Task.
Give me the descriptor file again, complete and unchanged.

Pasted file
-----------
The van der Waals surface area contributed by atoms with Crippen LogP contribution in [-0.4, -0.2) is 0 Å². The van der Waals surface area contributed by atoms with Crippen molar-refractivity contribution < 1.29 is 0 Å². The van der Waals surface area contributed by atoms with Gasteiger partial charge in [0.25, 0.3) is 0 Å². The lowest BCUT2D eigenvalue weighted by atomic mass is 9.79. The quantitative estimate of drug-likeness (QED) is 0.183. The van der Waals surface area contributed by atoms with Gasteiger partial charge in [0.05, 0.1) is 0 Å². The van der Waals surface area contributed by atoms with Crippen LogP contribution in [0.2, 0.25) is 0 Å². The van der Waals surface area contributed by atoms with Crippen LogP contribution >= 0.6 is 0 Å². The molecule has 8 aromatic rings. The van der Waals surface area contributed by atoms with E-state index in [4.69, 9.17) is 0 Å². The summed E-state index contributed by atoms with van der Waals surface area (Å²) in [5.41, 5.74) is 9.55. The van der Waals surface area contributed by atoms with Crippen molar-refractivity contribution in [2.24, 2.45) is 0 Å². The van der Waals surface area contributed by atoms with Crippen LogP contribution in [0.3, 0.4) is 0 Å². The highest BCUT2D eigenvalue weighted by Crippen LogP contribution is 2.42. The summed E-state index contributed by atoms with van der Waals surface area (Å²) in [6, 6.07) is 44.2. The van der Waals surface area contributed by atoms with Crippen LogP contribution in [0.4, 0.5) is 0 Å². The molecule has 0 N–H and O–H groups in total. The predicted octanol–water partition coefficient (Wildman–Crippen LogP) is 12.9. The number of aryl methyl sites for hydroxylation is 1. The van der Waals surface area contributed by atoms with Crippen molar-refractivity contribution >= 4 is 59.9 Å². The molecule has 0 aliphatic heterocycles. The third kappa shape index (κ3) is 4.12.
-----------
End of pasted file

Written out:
The van der Waals surface area contributed by atoms with Crippen LogP contribution in [-0.4, -0.2) is 0 Å². The van der Waals surface area contributed by atoms with Crippen molar-refractivity contribution < 1.29 is 0 Å². The van der Waals surface area contributed by atoms with Gasteiger partial charge in [0.25, 0.3) is 0 Å². The lowest BCUT2D eigenvalue weighted by atomic mass is 9.79. The quantitative estimate of drug-likeness (QED) is 0.183. The van der Waals surface area contributed by atoms with Gasteiger partial charge in [0.05, 0.1) is 0 Å². The van der Waals surface area contributed by atoms with Crippen LogP contribution in [0.2, 0.25) is 0 Å². The van der Waals surface area contributed by atoms with Crippen LogP contribution >= 0.6 is 0 Å². The molecule has 8 aromatic rings. The van der Waals surface area contributed by atoms with E-state index in [4.69, 9.17) is 0 Å². The summed E-state index contributed by atoms with van der Waals surface area (Å²) in [5.41, 5.74) is 9.55. The van der Waals surface area contributed by atoms with Crippen molar-refractivity contribution in [2.24, 2.45) is 0 Å². The van der Waals surface area contributed by atoms with Crippen LogP contribution in [0.3, 0.4) is 0 Å². The highest BCUT2D eigenvalue weighted by Crippen LogP contribution is 2.42. The summed E-state index contributed by atoms with van der Waals surface area (Å²) in [6, 6.07) is 44.2. The van der Waals surface area contributed by atoms with Crippen LogP contribution in [0.4, 0.5) is 0 Å². The molecule has 0 N–H and O–H groups in total. The predicted octanol–water partition coefficient (Wildman–Crippen LogP) is 12.9. The number of aryl methyl sites for hydroxylation is 1. The van der Waals surface area contributed by atoms with Crippen molar-refractivity contribution >= 4 is 59.9 Å². The molecule has 0 aliphatic heterocycles. The third kappa shape index (κ3) is 4.12.